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Praising Geraniums

Sunday, August 28, 2011


 I was pleased to hear from some friends that they grow the vine Pigeonberry Duranta erecta down south, right in the ground. I just love this little flower, and I'm not the only one. Silver-spotted skippers are mad for it, as are hummingbird clearwing moths.


From there, the hummingbird clearwing went right to one of my favorite miniature gerania: Happy Thought Pink. A rather rare little thing, this is one of the "butterfly" geraniums, named for the butterfly-shaped splash of color on each leaf. Oh, I love this little plant. Its color reminds me of Rosepink, the pink gentian I love so dearly.
which brings me to one of my favorite subjects: geraniums. I adore geraniums. They're almost pest-free save for a few winter whiteflies. They're hardy and willing and we understand each other. They like warm days and cool nights, just like me. They're colorful and free-blooming and come in all kinds of tantalizing shapes, sizes and colors. And best of all I can make cuttings and make more of them.  

They're wonderful subjects for large pots (this one's got Contrast and Maverick Red)
and their leaf colors are just as delightful as are their flowers. Needless to say I gravitate toward the fancier ones. This is Contrast, again.
 

 Here are Occold Shield (top) and Vancouver Centennial (bottom). Both are ancient varieties, dating from pre-Victorian times. Vancouver hardly ever blooms, but when it does it's got a scarlet single flower. I don't think my plants have bloomed for five years, but the leaves are so pretty that's OK.
I dabbled in some true miniatures (stellar gerania, named for their star-shaped leaves) but a rabbit got up on the porch and mowed them down. Here they were before the mowdown:  Ragtime, Petals, Contrast and Bird Dancer. All history now. This is why I must grow all my gerania in hanging baskets and elevated planters. Durn rabbits. They chew them off at the root and leave the pieces lying there. I think they like the spicy crunch.


Oh well. I've got plenty more plants to propagate and love. This is just the tip of the iceberg. Very happy to see lots of volunteer gray birch seedlings in my shade pots underneath the adult trees. I'll need them...birches are so short-lived it seems I'm always planting more. But they're essential for attracting fall warblers. We saw our first migrant Blackburnian warbler the morning of August 26. It's in full swing, folks...hooded warblers, scarlet tanagers, red-eyed vireos, blue-gray gnatcatchers; they're all going through on their way south. Catch the show while you can!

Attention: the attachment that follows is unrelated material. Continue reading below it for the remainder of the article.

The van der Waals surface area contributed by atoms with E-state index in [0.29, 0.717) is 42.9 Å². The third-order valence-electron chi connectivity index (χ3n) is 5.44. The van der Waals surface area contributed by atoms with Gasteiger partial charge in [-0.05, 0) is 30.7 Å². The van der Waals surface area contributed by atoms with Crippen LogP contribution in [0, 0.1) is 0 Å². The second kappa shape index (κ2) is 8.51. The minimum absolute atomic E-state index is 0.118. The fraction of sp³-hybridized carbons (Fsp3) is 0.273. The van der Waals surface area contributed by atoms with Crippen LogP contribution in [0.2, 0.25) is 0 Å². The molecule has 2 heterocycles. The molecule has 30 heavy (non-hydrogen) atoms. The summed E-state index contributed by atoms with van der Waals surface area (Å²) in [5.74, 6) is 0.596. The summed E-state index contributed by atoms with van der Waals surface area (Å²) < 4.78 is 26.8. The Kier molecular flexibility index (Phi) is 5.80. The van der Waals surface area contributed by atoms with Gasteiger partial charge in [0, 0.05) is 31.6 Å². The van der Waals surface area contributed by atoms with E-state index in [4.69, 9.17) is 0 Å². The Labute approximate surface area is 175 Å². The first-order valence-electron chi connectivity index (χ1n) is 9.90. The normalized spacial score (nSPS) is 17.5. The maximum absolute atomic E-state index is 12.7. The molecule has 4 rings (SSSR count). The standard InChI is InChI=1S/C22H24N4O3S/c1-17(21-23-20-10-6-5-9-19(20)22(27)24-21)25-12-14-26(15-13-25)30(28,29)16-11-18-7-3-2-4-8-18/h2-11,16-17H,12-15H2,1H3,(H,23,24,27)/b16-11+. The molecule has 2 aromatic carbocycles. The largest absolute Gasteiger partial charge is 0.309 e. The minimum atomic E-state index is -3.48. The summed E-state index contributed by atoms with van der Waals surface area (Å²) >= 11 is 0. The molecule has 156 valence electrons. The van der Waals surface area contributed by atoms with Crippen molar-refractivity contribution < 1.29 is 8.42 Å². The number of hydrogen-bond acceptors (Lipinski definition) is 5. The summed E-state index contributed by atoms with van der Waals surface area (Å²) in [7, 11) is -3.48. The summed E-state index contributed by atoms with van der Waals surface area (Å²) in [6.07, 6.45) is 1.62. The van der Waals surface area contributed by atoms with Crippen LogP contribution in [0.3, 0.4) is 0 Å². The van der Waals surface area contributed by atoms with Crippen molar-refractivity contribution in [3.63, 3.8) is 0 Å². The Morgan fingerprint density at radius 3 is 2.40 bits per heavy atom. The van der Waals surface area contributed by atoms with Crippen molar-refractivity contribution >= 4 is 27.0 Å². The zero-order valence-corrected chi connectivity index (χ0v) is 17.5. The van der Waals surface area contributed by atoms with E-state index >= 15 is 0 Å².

The pond, burbling away...reminds me, I gotta go clean the filter again...with these gardens, it's ALWAYS SOMETHING!


6 comments:

You've such a beautiful garden, I always enjoy vicariously wandering lazily through it. You can tell it's a good garden when the sphinx moths approve, too.

I like the brightness and hardiness of geraniums, but I have to admit, I've never been able to bring myself to get over their distinctive smell, which I think is awful and not something I'd want to be walking by regularly. A shame, really; as you show, they make great planter subjects.

Oooo, Geraniums! If I could grow them here I would be drawn to grow the geraniums with the different scents. I love that you got the picture of the clearwing moth. Your geraniums are beautiful!

I am going to keep my eyes open for that cultivar of the Duranta erecta. I love that flower. It reminds me of an African Violet I bought once. (Another plant that I cannot grow, for whatever reason.)
Kathy in Delray Beach

Posted by Anonymous August 28, 2011 at 9:16 AM

In the Houston, Tx area (zone 9)Duranta erecta grows into a huge droopy shrub. I was going to grow it in the Hill Country which is zone 8B but found out it needs too much water and the deer eat it.

And we can only grow most geraniums during the fall through spring. They burn up about June 1.

I always wish I could grow tomatoes and lettuce together. But we grow tomatoes in the spring and again in the late summer while lettuce won't sprout until September. We can plant it again in February for a spring harvest.

Hmmm--what do I like best about this post. Chet Baker so stunningly paired with red geranium?
The delicate pink geranium?
The lovely pond view?
ALL OF IT.
I too love geraniums. I have a flower bed full of a once-a-year blooming geranium with tiny pale purply-pink flowers. What might that be? Geranium leaf shape, tiny single blossom flowers, and a wonderful spicy smell to it.

Thanks for your thoughts on our tree loss--I just hate to lose trees. Just thankful that no damage to house accompanied their fall.

I, too, love geraniums. What do you use to rid them of white flies after their winter indoors? White flies love them as well as my Thanksgiving/Christmas cactus.

Posted by Anonymous August 29, 2011 at 9:34 PM

ps...Julie, what is the look that Chet is giving that geranium?
Kathy in Delray Beach

Posted by Anonymous August 30, 2011 at 4:59 PM
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